Can An Olympics Without Fans Still Be Must-See TV?

by The Culture Newspaper

Can an Olympic game without any fans in attendance make for must-see TV? It’s a question NBC executives are surely asking themselves after the Japanese government declared a new state of emergency in Tokyo on Thursday.

That declaration — spurred by a significant rise in COVID-19 cases in Tokyo and a lagging vaccination effort across Japan — means that the vast majority of Olympic events will not have any fans in the stands (some venues outside of Tokyo may have limited fans, on a case-by-case basis).

The issue for NBC and other Olympics broadcasters is informed by all the live events that have been held amid the pandemic. While sports remain the most popular programming on television, the excitement from a live crowd adds to the TV viewing experience, and without it, productions have to adapt accordingly to bring that same level of excitement to the screen.

“We’re disappointed that there won’t be spectators at the events, but we’ve long had plans for enhancing the viewing experience across our many platforms,” an NBC Sports spokesperson says. “We’ve had a lot of experience with events without spectators throughout the pandemic. Although unfortunate, this won’t diminish the incredible stories and achievements of the athletes from Team USA and around the world.”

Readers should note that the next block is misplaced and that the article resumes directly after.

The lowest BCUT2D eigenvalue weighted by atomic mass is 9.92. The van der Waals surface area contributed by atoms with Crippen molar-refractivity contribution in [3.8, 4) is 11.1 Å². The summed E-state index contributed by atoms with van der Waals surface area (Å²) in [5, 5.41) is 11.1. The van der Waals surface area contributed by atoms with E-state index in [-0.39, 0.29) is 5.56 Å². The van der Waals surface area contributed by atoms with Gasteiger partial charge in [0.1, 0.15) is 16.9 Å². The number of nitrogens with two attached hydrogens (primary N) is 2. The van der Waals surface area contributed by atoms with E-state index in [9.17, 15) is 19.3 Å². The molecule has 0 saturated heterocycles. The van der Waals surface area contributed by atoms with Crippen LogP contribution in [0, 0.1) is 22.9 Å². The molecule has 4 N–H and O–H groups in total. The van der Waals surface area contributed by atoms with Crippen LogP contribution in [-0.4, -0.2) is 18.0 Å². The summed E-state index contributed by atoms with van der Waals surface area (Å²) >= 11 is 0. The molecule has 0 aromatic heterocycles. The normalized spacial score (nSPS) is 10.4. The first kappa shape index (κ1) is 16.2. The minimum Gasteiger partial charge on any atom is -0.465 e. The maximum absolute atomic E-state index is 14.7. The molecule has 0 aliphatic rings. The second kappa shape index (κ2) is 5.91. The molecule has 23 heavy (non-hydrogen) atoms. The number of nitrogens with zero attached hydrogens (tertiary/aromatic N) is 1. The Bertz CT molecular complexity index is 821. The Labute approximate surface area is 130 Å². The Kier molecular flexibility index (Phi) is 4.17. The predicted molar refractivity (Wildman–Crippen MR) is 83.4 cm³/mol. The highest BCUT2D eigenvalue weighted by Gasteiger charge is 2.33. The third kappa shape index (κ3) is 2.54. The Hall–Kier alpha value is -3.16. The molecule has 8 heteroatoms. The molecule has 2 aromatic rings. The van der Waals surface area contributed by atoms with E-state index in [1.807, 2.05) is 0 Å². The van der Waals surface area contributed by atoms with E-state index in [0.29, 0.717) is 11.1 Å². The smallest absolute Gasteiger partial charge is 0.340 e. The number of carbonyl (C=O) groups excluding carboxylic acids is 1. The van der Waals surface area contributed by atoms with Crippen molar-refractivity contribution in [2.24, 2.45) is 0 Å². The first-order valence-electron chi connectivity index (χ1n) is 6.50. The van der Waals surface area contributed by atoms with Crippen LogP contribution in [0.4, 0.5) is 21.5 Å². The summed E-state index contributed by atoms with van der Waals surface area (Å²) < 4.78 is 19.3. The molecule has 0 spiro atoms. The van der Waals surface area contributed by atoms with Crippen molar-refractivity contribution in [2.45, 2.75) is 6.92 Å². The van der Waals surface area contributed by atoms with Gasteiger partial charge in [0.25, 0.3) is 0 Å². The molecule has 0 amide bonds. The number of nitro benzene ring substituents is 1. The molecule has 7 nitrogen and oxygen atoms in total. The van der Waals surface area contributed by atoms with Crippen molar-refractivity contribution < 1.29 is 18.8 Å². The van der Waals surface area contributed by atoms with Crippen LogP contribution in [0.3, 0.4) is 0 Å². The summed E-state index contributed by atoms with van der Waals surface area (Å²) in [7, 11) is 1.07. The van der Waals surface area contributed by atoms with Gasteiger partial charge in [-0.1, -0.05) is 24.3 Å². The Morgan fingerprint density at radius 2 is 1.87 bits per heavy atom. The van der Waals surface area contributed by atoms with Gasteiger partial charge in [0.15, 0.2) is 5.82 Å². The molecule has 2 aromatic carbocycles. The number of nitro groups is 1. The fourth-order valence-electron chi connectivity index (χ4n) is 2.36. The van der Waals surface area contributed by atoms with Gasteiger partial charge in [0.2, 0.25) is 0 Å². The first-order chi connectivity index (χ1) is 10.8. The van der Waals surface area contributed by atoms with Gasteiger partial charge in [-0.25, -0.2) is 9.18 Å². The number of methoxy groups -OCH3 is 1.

While the decision to go without an audience comes just a few weeks before the games begin, it’s a scenario that executives have been planning for.

“What is not known yet is whether they [the Olympic organizers] will put crowd noise in, and how they will do potentially seat fillers, placards or whatever,” NBCUniversal chairman of television and streaming Mark Lazarus told The Hollywood Reporter at an Olympics press conference June 23, adding that they plan to “enhance the sound” to make for more compelling TV.

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“Certainly when you have a full building, that excitement can come through on television,” Lazarus added. “I think we are fortunate to be in 2021, where you can use audio to build energy on television, and in buildings.”

Previous sporting events, from the NBA to the WWE, have used enhanced audio to bring more energy to their live broadcasts during the pandemic.

Still, the lack of fans in Tokyo will have an impact. Lazarus said the company was “very encouraged” by the initial plans to allow fans in the stadiums, and even discussed the possibility of bringing U.S. service members stationed in Japan to events to ensure Team USA would have a live crowd to cheer them on. Those plans now seem to be off the table, except perhaps for some of the limited events outside of Tokyo.

An executive at another broadcast network told THR ahead of this year’s upfronts that they were looking forward to U.S. sporting events once again having large live crowds, because of what the energy brings to the broadcasts.

Both NBC and the Olympic Broadcasting Services (also called OBS, it is the production company that serves as a broadcast pool for all TV rightsholders around the world) have also been preparing for other ways to adapt, particularly around the interactions between athletes and their families.